His reply: "Well, they laughed," according to the email.
Terry Craver asked Faircloth to put an ad in the Hampshire Review to apologize to the community.
"His reply was a resounding NO," the email said. "He is afraid that if one of his opponents were to get a hold of this information, that it would damage his campaign. He doesn't want his reputation to be hurt. Terry told him with the National Media already trying to make the tea party out as a bunch of racists his 'joke' would do more damage to the reputation of the tea party."
"At one point, he offered to talk with the man that walked out ... said he would have him laughing before it was all over ... he also offered to take anyone he offended out to dinner IF we were to locate them ourselves and basically keep it hush-hush. He is willing to come to our next tea party meeting to apologize to our members, but overwhelmingly, they do not want for him to come or apologize to them ... they too want an apology to the community instead."
Larrice Craver said in an interview that Faircloth's desire to keep the incident quiet "speaks volumes" about him.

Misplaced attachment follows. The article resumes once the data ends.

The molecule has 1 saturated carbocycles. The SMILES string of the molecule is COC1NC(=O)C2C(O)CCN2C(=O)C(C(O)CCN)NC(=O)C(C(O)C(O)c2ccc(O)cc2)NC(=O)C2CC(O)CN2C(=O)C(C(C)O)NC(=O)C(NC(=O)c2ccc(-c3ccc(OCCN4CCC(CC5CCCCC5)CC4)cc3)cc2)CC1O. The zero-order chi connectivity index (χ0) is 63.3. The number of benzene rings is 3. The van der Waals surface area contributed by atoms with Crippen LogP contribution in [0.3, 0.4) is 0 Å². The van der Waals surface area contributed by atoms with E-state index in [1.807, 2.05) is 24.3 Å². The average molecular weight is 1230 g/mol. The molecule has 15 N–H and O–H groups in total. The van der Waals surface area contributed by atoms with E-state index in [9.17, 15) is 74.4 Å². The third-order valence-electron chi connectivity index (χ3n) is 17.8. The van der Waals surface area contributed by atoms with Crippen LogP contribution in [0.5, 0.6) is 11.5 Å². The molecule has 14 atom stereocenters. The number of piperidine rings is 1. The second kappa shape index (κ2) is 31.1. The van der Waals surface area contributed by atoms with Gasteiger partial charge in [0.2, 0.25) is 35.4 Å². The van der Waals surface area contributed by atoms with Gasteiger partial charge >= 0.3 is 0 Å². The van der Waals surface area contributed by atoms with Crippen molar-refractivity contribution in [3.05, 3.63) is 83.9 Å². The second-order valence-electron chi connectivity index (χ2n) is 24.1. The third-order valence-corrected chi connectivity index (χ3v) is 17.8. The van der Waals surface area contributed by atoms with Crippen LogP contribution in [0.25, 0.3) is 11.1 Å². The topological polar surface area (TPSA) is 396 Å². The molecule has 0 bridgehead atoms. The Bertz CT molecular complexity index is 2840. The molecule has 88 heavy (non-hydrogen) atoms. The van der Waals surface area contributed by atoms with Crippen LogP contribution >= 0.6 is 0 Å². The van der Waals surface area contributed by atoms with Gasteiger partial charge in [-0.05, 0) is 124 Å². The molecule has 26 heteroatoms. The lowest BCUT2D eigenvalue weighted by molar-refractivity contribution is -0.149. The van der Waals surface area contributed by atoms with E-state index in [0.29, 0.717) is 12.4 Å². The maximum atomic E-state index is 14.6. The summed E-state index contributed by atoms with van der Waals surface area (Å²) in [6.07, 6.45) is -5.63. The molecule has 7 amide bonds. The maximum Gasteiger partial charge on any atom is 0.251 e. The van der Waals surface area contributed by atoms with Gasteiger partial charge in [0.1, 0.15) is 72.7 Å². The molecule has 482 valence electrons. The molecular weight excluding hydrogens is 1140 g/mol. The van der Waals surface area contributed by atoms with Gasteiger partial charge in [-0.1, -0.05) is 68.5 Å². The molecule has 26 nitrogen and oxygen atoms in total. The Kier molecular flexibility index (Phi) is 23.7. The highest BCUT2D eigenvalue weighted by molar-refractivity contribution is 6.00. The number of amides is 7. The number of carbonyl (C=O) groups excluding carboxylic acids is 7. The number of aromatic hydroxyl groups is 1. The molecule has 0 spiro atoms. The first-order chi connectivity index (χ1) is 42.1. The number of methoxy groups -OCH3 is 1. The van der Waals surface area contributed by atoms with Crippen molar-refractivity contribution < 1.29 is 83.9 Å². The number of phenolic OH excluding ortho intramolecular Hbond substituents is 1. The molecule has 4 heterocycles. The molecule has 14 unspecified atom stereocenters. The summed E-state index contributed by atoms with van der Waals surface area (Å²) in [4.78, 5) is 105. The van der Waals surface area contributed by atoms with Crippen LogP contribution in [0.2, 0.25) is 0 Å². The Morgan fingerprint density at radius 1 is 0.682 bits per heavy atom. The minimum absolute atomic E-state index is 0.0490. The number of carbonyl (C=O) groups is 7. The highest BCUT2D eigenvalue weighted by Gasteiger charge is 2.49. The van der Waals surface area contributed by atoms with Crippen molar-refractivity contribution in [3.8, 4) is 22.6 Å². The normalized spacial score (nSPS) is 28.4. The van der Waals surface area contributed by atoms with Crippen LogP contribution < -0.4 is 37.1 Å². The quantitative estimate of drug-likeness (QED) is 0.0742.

Faircloth denied that he offered to take people to dinner.
"I don't operate that way, I'm not taking anybody to dinner," he said.
Faircloth added, "Whoever is making that accusation is misrepresenting the facts."
He said the We The People group of trying to help another candidate in the race.
The Cravers founded their group in fall 2010 with the goal of helping to educate voters in Hampshire. That, they said, was also the goal of their email.
"We're not another arm of the Republican Party; we're not Democrats," Larrice Craver said. "Both sides are as bad as the other, and when somebody's done something wrong, that's right, we're going to call them on it."
Contact writer Ry Rivard at ry.riv...@dailymail.com or 304-348-1796.